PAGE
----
After months of speculation, there’s finally a tangible first step toward Justin Houston’s long-term contract future.
As expected, the Chiefs franchise-tagged Houston on Monday, and a league source told The Star it was a nonexclusive tag, which allows the Chiefs’ star outside linebacker to receive offers from other teams.
The source also said Houston was not expected to sign the $13.195 million, one-year franchise tender at the moment, though it was unclear when Houston will decide whether to sign. He and the Chiefs are still negotiating toward a new contract.
“Justin is a talented player and a key contributor to our defense,” Chiefs general manager John Dorsey said in a release announcing the franchise tag. “We will continue to discuss long-term options with him and his agent. Our goal is to reach a deal that is mutually beneficial. We want to keep Justin in a Chiefs uniform for years to come.”
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By signing the one-year franchise tender, Houston would be under contract and be required to attend organized team activities and the Chiefs’ offseason program when they begin in April. But by holding off, Houston can also skip training camp and the preseason, return shortly before the regular season and command his full franchise salary.
Houston could also hold out for the first part of the season, return before week 10 and still earn an accrued season toward free agency.
The Chiefs have the option of rescinding the tender on Houston, but that would make him an unrestricted free agent.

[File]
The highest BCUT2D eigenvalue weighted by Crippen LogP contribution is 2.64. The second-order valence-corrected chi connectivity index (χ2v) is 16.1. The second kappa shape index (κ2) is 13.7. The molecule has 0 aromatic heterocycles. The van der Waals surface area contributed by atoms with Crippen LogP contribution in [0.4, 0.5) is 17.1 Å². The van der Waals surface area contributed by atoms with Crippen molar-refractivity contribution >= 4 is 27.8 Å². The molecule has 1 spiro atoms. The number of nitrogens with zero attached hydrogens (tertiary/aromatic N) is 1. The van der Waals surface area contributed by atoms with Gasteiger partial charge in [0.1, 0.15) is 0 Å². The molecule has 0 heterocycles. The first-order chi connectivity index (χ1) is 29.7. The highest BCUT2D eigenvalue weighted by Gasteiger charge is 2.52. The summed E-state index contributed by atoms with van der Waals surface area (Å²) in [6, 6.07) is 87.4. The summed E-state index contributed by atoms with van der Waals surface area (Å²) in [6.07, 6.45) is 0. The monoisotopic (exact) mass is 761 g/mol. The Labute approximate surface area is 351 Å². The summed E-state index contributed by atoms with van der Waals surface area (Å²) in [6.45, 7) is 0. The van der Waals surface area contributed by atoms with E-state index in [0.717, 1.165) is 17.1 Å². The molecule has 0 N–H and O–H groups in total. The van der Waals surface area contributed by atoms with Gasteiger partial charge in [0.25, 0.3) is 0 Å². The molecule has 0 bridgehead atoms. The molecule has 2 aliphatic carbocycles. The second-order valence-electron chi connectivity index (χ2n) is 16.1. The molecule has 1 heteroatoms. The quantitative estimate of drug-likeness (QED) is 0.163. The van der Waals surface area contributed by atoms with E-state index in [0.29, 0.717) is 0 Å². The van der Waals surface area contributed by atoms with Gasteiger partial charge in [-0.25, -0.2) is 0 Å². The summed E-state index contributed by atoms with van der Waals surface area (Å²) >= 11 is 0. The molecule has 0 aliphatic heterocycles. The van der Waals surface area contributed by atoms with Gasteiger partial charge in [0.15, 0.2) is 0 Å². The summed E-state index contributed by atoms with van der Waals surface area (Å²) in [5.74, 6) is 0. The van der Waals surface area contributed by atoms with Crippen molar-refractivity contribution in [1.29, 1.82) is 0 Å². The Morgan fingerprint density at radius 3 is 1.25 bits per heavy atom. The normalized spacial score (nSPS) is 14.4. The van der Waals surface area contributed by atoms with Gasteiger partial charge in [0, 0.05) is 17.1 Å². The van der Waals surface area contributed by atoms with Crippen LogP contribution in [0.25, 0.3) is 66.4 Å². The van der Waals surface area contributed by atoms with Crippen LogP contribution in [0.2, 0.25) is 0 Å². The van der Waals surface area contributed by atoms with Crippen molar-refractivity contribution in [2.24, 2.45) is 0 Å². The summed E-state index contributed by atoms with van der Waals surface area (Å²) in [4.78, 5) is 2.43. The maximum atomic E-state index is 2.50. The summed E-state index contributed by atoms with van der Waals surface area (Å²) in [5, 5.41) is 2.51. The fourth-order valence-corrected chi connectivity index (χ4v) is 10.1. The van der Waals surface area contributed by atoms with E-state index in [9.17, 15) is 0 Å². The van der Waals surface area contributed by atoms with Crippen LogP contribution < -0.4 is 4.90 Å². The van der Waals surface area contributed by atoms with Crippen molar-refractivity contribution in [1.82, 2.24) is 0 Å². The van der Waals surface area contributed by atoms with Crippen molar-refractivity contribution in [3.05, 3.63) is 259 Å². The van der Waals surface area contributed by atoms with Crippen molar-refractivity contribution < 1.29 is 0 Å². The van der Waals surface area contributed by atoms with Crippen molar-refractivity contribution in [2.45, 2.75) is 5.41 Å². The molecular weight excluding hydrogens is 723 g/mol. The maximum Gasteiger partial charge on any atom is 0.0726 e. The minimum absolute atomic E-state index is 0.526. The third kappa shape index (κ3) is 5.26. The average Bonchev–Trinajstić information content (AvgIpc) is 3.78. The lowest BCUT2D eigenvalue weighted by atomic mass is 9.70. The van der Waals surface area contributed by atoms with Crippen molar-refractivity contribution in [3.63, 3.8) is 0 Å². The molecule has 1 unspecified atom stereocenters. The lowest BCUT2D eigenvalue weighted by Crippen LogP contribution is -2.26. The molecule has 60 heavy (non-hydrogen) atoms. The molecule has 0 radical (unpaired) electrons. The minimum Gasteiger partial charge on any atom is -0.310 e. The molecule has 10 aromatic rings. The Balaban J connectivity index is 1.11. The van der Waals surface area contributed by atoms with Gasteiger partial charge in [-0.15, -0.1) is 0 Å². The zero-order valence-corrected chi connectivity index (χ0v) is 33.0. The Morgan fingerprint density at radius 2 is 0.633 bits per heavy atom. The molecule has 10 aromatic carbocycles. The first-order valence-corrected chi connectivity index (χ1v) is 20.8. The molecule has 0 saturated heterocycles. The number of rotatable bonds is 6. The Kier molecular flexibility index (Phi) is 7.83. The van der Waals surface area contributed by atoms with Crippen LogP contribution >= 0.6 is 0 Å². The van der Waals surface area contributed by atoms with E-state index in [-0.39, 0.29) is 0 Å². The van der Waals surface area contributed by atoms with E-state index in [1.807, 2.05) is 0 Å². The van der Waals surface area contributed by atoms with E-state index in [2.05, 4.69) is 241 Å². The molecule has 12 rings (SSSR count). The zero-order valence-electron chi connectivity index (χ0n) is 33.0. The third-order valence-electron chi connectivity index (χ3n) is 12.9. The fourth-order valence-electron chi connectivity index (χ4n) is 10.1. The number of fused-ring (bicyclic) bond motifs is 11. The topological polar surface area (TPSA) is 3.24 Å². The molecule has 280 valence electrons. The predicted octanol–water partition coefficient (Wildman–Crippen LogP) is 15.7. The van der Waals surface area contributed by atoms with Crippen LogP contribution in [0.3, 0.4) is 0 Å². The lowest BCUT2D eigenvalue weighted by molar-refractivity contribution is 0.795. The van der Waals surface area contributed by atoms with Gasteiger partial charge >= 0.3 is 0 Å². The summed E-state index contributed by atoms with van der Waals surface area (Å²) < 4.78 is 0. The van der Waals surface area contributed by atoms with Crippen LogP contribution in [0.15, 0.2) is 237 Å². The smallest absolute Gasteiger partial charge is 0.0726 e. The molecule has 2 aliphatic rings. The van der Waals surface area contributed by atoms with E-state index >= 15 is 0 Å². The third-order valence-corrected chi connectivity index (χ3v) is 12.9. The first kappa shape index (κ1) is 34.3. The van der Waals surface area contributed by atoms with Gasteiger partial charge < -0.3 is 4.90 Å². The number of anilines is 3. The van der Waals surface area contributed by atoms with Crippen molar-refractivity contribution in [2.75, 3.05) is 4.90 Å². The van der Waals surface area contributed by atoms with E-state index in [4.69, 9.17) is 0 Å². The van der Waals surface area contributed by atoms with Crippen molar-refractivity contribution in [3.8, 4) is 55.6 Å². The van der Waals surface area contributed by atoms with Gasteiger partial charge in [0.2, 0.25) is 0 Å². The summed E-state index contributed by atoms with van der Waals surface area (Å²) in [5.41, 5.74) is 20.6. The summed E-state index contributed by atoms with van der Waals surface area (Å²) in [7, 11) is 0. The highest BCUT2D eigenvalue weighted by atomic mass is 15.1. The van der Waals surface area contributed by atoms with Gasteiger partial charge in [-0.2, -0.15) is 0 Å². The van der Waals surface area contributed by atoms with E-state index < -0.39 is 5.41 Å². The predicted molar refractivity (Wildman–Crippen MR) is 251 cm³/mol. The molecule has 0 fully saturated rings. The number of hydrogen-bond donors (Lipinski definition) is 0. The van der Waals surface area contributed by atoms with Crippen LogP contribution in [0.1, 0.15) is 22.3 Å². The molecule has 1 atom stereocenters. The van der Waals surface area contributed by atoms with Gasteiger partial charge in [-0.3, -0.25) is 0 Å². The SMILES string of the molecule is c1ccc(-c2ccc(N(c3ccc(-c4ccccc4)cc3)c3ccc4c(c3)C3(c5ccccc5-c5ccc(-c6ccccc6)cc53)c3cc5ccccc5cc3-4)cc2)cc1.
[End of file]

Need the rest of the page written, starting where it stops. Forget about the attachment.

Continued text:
The two sides still have until July 15 to work out a long-term deal. Otherwise, Houston would have to play the 2015 season under the tag to earn an accrued year. The Chiefs have the option of franchising Houston in 2016 for 120 percent of his 2015 salary, but would not be able to do so in 2017.
A nonexclusive tag would pay Houston the average of the five largest prior-year salaries at linebacker, which is currently projected to be approximately $13.2 million, but only if he doesn’t receive any offers from other teams.
If he does, the Chiefs could either match the offer or let Houston walk for that team’s first-round picks this year and next, though it’s very rare for teams to surrender that bounty for any free agent.
The free agency period officially begins at the start of the new league year (March 10), but teams can begin contacting the agents for players at noon Saturday.
The Chiefs will presumably need to slice another $5.5 million in salary by March 10 to accommodate Houston’s tag, since all teams have to be under the cap by the start of the new league year. The Chiefs, according to cap analyst Joel Corry, are currently believed to be roughly $7.5 million under the cap, which was officially set at $143.28 million for 2015.
Houston’s franchise tag immediately counted on the salary cap when the Chiefs issued it Monday.
The two sides discussed a contract extension last summer, when Houston skipped the entirety of the Chiefs’ offseason training activities before reporting for training camp on time.
But a source told The Star during training camp that the two sides were “far apart” on an extension, and the 26-year-old Houston proceeded to break Derrick Thomas’ single-season franchise record for sacks last season with 22.
This fittingly netted Houston the Derrick Thomas Award as team MVP at the 101 Awards banquet Saturday.